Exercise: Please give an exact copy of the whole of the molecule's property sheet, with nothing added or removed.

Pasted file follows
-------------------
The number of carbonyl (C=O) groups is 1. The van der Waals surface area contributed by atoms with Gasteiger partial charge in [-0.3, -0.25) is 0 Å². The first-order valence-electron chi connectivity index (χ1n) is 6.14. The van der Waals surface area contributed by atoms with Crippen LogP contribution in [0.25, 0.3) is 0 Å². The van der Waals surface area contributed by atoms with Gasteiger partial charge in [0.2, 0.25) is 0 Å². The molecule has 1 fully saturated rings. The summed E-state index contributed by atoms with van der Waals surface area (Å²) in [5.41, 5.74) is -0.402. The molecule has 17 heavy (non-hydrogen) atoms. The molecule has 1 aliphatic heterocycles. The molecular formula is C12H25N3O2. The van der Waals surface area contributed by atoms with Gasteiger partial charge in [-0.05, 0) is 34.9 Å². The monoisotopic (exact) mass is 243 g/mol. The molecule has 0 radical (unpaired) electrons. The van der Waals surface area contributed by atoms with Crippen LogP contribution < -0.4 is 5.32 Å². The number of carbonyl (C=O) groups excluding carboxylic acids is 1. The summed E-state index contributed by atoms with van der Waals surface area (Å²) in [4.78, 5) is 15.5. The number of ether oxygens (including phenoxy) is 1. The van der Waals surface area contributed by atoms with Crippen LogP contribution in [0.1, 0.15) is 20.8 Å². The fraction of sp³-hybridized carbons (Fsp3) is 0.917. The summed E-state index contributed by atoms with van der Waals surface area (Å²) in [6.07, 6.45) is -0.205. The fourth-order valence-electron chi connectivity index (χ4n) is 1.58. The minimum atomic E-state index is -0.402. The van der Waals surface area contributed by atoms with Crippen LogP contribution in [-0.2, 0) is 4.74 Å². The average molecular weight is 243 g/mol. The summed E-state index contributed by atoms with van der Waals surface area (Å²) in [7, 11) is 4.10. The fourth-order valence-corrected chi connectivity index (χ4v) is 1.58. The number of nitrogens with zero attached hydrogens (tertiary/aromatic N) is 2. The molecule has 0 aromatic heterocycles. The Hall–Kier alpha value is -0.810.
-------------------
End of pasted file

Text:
The number of carbonyl (C=O) groups is 1. The van der Waals surface area contributed by atoms with Gasteiger partial charge in [-0.3, -0.25) is 0 Å². The first-order valence-electron chi connectivity index (χ1n) is 6.14. The van der Waals surface area contributed by atoms with Crippen LogP contribution in [0.25, 0.3) is 0 Å². The van der Waals surface area contributed by atoms with Gasteiger partial charge in [0.2, 0.25) is 0 Å². The molecule has 1 fully saturated rings. The summed E-state index contributed by atoms with van der Waals surface area (Å²) in [5.41, 5.74) is -0.402. The molecule has 17 heavy (non-hydrogen) atoms. The molecule has 1 aliphatic heterocycles. The molecular formula is C12H25N3O2. The van der Waals surface area contributed by atoms with Gasteiger partial charge in [-0.05, 0) is 34.9 Å². The monoisotopic (exact) mass is 243 g/mol. The molecule has 0 radical (unpaired) electrons. The van der Waals surface area contributed by atoms with Crippen LogP contribution < -0.4 is 5.32 Å². The number of carbonyl (C=O) groups excluding carboxylic acids is 1. The summed E-state index contributed by atoms with van der Waals surface area (Å²) in [4.78, 5) is 15.5. The number of ether oxygens (including phenoxy) is 1. The van der Waals surface area contributed by atoms with Crippen LogP contribution in [0.1, 0.15) is 20.8 Å². The fraction of sp³-hybridized carbons (Fsp3) is 0.917. The summed E-state index contributed by atoms with van der Waals surface area (Å²) in [6.07, 6.45) is -0.205. The fourth-order valence-electron chi connectivity index (χ4n) is 1.58. The minimum atomic E-state index is -0.402. The van der Waals surface area contributed by atoms with Crippen LogP contribution in [-0.2, 0) is 4.74 Å². The average molecular weight is 243 g/mol. The summed E-state index contributed by atoms with van der Waals surface area (Å²) in [7, 11) is 4.10. The fourth-order valence-corrected chi connectivity index (χ4v) is 1.58. The number of nitrogens with zero attached hydrogens (tertiary/aromatic N) is 2. The molecule has 0 aromatic heterocycles. The Hall–Kier alpha value is -0.810.